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Ned's PizzaNed's PizzaIf you weren't hungry when you entered Ned's Pizza, you will be when you see the pizza pies and smell the aroma wafting up from the counter where they are displayed.  They look fresh and delicious.  If you get there in the morning you'll find 20 pies ready to be sold by the slice.  By lunch time they're gone.

Ned's Pizza is the newest shop in Community Corners in Cayuga Heights.  Across the parking lot from the police station, it is in the same building as the Satori Day Spa.  'Ned' is owner Nadim Khazzaka, whose other pizza shop has been at Center Ithaca for the past 15 years.  The new shop opened only two months ago, and already has an enthusiastic clientele.  "Now I have new people," Khazzaka says.  "The old people keep coming, and coming, and coming, and I have new people every day.  I love it.  Very nice neighborhood, nice people around me."


A native of Lebanon, Khazzaka came to the United States twenty years ago.  His older brother is a Journalist in Lebanon, and the younger a doctor there.  He also has a sister there.  In Lebanon he was in real estate, and his family had land including farms and fruit groves.  Unfortunately the family found their land in the middle of the war zone at that time.  "During the war it was very bad over there," he explains.  "I came here to visit and to see the new land of opportunity."

But real estate didn't seem like an option when he got here.  He considered buying a gas station, or becoming a plumber, or owning a restaurant, and settled on the third.  He soon landed a job at Aladdin's restaurant in Collegetown, cooking middle eastern food, learning the business, and saving money to eventually buy his own place. 


His switch from middle eastern food to pizza was serendipitous.  He learned a pizza business was for sale, so he jumped at the opportunity.  "It was very difficult in the first three, four months, because of moving from a different kind of food to pizza," Khazzaka says.  "I had a good Italian friend to teach me what to do.  The right way to make the dough and the sauce and the pizza."

But Khazzaka wanted more than just a pizza parlor.  He wanted an attractive place with really good food.  "Everybody has complimented me about having such a nice place, clean, which is very important, and good pizza," he says with obvious pride.  "Clean and good pizza.  First they want to see a clean place, because if you have a clean place you have good pizza.  If it is dirty, oily, everything you touch is no good, how is he going to make the pizza in the back?  If the front is dirty, the back is going to be."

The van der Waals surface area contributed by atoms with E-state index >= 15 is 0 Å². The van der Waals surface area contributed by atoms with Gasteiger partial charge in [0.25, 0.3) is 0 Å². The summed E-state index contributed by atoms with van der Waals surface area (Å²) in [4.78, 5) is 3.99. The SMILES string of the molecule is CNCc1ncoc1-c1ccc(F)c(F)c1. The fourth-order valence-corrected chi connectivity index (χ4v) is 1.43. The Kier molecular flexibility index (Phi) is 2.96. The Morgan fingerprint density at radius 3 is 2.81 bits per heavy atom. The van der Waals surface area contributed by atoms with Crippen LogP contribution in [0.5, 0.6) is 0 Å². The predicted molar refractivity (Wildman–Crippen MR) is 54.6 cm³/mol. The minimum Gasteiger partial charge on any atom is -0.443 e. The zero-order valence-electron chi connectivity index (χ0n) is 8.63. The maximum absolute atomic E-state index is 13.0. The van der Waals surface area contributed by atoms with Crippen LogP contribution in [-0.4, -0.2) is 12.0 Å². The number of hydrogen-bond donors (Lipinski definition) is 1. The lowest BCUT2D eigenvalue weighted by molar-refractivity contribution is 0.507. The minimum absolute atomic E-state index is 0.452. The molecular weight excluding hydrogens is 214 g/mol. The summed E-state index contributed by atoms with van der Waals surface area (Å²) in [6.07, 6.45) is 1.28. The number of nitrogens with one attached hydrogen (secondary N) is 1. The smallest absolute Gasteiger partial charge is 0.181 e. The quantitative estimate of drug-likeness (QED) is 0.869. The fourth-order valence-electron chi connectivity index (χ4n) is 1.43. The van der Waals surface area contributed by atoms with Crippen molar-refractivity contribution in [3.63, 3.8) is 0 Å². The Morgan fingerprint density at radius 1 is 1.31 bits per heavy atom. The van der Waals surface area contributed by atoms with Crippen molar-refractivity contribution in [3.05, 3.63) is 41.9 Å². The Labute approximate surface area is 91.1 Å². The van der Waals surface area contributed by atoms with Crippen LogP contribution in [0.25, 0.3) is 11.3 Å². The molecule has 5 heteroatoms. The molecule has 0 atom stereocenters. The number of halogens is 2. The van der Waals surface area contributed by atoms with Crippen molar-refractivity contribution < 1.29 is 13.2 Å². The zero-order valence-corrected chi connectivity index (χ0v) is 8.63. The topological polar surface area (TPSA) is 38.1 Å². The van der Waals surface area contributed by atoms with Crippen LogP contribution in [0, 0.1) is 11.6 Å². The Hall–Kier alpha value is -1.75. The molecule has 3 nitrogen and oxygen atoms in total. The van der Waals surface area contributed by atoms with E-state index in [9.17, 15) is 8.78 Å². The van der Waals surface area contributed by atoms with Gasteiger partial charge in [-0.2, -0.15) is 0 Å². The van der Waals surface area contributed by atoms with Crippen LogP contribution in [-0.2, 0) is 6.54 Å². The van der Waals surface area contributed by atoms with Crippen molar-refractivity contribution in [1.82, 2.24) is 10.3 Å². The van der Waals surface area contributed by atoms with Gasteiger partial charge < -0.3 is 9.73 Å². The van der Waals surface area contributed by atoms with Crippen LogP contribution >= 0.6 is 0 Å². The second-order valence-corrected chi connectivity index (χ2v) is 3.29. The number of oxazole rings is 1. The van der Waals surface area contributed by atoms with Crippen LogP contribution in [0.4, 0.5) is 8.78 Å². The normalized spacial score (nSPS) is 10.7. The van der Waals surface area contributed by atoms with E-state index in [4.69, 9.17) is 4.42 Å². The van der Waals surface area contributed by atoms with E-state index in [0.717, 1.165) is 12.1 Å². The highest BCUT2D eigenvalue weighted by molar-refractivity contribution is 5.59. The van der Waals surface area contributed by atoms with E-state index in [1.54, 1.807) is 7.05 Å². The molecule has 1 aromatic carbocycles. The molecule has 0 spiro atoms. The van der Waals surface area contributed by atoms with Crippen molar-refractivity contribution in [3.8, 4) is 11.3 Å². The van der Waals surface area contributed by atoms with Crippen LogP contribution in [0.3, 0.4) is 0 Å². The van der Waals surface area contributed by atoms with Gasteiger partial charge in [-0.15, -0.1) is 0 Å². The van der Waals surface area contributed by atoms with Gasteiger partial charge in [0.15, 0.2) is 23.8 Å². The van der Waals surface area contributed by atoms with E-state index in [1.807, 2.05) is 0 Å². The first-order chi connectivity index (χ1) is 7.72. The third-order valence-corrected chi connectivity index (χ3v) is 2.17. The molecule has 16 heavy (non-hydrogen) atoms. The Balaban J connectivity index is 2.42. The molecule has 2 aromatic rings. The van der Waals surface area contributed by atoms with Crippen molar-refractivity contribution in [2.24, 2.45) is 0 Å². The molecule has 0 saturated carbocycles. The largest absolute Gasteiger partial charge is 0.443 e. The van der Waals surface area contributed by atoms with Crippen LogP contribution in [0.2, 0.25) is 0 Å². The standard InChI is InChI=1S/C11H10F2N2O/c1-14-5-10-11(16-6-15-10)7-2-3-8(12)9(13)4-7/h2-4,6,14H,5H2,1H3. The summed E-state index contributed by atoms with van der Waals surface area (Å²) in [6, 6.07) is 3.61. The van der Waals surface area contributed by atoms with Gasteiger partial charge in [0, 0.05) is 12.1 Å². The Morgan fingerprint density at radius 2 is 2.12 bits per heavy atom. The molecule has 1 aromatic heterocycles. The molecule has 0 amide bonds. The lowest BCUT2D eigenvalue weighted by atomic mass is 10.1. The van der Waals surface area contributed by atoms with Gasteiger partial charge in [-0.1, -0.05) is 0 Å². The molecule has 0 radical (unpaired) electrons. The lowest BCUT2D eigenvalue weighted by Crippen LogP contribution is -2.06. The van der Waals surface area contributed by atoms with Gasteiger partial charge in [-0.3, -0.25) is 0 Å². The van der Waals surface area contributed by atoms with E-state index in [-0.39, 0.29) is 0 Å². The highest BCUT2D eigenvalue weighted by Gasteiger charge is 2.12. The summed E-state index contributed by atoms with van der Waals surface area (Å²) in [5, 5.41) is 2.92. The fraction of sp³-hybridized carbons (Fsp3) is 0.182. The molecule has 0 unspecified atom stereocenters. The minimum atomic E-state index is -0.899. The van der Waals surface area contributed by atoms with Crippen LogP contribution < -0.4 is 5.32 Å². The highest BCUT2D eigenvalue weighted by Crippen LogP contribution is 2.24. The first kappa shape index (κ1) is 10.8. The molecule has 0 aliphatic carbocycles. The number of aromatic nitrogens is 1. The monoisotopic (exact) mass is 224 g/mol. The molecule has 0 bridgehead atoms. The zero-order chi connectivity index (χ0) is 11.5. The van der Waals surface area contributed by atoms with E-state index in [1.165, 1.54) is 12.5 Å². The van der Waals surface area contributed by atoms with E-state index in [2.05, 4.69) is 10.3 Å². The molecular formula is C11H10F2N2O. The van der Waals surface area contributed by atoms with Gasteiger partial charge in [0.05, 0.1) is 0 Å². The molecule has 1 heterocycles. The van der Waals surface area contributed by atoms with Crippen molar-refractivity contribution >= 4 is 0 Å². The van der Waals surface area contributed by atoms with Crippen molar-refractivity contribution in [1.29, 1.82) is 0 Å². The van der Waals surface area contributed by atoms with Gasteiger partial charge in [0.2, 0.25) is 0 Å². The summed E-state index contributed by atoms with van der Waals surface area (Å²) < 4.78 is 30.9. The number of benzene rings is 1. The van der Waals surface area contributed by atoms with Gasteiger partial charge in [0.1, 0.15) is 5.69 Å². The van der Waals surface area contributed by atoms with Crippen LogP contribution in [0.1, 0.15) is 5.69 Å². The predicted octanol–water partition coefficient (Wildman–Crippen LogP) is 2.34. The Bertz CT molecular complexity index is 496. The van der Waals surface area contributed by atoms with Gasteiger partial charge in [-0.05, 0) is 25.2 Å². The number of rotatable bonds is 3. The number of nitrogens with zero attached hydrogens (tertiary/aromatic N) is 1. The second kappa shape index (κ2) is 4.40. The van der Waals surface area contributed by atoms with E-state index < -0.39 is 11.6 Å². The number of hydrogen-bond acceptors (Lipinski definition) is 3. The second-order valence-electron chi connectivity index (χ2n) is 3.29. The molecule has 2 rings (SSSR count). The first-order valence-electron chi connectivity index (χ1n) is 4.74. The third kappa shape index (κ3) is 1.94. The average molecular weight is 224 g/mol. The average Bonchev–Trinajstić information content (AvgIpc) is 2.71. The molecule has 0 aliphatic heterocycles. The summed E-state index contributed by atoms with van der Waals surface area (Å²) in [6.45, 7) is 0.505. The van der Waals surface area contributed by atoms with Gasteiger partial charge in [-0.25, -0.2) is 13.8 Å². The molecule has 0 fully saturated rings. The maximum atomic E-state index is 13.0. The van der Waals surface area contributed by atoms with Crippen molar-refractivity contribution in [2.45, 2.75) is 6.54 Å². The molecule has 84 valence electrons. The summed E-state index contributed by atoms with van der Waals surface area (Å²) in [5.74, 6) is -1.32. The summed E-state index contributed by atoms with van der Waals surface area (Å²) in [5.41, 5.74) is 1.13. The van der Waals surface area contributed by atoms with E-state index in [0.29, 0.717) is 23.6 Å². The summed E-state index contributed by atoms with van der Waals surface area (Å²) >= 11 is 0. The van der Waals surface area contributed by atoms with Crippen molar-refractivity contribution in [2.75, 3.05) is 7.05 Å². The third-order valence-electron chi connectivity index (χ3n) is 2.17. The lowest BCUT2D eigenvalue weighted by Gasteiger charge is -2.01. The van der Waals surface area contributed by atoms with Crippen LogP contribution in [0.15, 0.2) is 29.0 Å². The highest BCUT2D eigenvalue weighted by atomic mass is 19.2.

And he delivers on that promise.  You can see the kitchen from the counter, and it is clearly clean and well organized.  The restaurant is open seven days a week, for eat-in, take-out, and delivery business.  Weekends bring a lot of orders for birthday parties that Khazzaka  says come to 80 or 90 boxes.   Deliveries go as far north as the mall area of the Village of Lansing, and to Cayuga Heights and Cornell.  Khazzaka says he hopes to find a driver so he can expand deliveries into Lansing.

Nadim Khazzaka

He already has Lansing fans.  Varsity Girls Swim Coach Diane Hicks-Hughes stopped in for a slice of pizza one day.  "She didn't say anything, she ordered one slice of pizza," Khazzaka  recalls.  "Then she told me, 'This is good pizza,' she had never had pizza like this.  'Do you deliver to Lansing?'"

He differentiates Ned's from other pizza restaurants by incorporating some Middle Eastern and American foods into the menu.  The menu includes hummus, babaganooch, falafel, gyros, Greek salads, as well as subs, wings, and chicken fingers.  That offers something for everyone.  "There are five in the family: a man, women, three kids," Khazzaka explains.  "The kids they like pizza, the lady likes falafel, for example, and the man likes spaghetti or a chicken Parmesan dinner. We give the family five choices in one place."

Khazzaka lives in Cortland with his wife and three children.  His oldest daughter has been accepted at Oneida College, his second daughter daughter attends Cortland High School, and his son is nine years old.  Although the Center Ithaca store has always done well, Khazzaka wanted a presence in Cayuga Heights where he says that although the overhead is higher, so are sales.  With impending college tuitions, the timing was right to open new shop.  " I like to pay Uncle Sam, I don't want Uncle Sam to pay me," he explains.  "I'm here in this country, I had a chance to find a job, to work hard, I have a chance to make money, I have opportunity here.  I own my house in Cortland.  I'm living a decent life with my family."


Hard work, a clean establishment, and good food make up his recipe for success, and Khazzaka plans to cook up that recipe for the long haul.  "I'm going to keep serving good pizza and good food," he says.  "I'm proud of my product.  We made everything from scratch -- we make our own dough and make our own sauce with a touch of flavor.    I serve people what I like to eat, I don't sell something I don't like.  If I don't like it we change it because we want the customer to be for life, not only for one or two weekends.  We want customers for life."

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